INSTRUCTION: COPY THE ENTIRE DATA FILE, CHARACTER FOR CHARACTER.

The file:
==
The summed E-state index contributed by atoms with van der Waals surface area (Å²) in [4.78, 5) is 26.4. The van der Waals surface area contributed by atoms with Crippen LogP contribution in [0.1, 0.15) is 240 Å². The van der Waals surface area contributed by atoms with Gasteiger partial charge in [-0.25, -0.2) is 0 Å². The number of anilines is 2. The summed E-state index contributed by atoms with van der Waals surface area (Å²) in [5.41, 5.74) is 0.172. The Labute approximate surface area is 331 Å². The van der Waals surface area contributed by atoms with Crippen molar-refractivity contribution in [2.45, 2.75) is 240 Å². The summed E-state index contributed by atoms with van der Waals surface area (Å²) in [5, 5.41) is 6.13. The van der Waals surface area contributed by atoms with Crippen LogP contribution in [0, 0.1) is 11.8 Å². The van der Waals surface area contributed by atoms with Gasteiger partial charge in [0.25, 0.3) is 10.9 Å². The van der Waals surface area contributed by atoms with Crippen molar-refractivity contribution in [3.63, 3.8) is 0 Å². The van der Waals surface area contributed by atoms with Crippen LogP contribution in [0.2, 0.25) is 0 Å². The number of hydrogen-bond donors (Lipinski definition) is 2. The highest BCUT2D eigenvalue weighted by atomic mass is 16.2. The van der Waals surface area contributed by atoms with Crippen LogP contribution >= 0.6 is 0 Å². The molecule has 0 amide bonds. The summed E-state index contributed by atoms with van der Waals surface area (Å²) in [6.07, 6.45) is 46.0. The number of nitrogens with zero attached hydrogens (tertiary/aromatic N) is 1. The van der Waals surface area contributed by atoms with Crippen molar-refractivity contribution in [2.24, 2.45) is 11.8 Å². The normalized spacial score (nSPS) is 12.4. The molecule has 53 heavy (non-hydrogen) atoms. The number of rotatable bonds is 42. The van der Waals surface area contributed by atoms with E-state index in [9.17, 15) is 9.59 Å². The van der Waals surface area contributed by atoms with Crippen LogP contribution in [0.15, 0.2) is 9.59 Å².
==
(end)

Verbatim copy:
The summed E-state index contributed by atoms with van der Waals surface area (Å²) in [4.78, 5) is 26.4. The van der Waals surface area contributed by atoms with Crippen LogP contribution in [0.1, 0.15) is 240 Å². The van der Waals surface area contributed by atoms with Gasteiger partial charge in [-0.25, -0.2) is 0 Å². The number of anilines is 2. The summed E-state index contributed by atoms with van der Waals surface area (Å²) in [5.41, 5.74) is 0.172. The Labute approximate surface area is 331 Å². The van der Waals surface area contributed by atoms with Crippen molar-refractivity contribution in [2.45, 2.75) is 240 Å². The summed E-state index contributed by atoms with van der Waals surface area (Å²) in [5, 5.41) is 6.13. The van der Waals surface area contributed by atoms with Crippen LogP contribution in [0, 0.1) is 11.8 Å². The van der Waals surface area contributed by atoms with Gasteiger partial charge in [0.25, 0.3) is 10.9 Å². The van der Waals surface area contributed by atoms with Crippen molar-refractivity contribution in [3.63, 3.8) is 0 Å². The van der Waals surface area contributed by atoms with Crippen LogP contribution in [0.2, 0.25) is 0 Å². The number of hydrogen-bond donors (Lipinski definition) is 2. The highest BCUT2D eigenvalue weighted by atomic mass is 16.2. The van der Waals surface area contributed by atoms with Crippen LogP contribution >= 0.6 is 0 Å². The molecule has 0 amide bonds. The summed E-state index contributed by atoms with van der Waals surface area (Å²) in [6.07, 6.45) is 46.0. The number of nitrogens with zero attached hydrogens (tertiary/aromatic N) is 1. The van der Waals surface area contributed by atoms with Crippen molar-refractivity contribution in [2.24, 2.45) is 11.8 Å². The normalized spacial score (nSPS) is 12.4. The molecule has 53 heavy (non-hydrogen) atoms. The number of rotatable bonds is 42. The van der Waals surface area contributed by atoms with E-state index in [9.17, 15) is 9.59 Å². The van der Waals surface area contributed by atoms with Crippen LogP contribution in [0.15, 0.2) is 9.59 Å².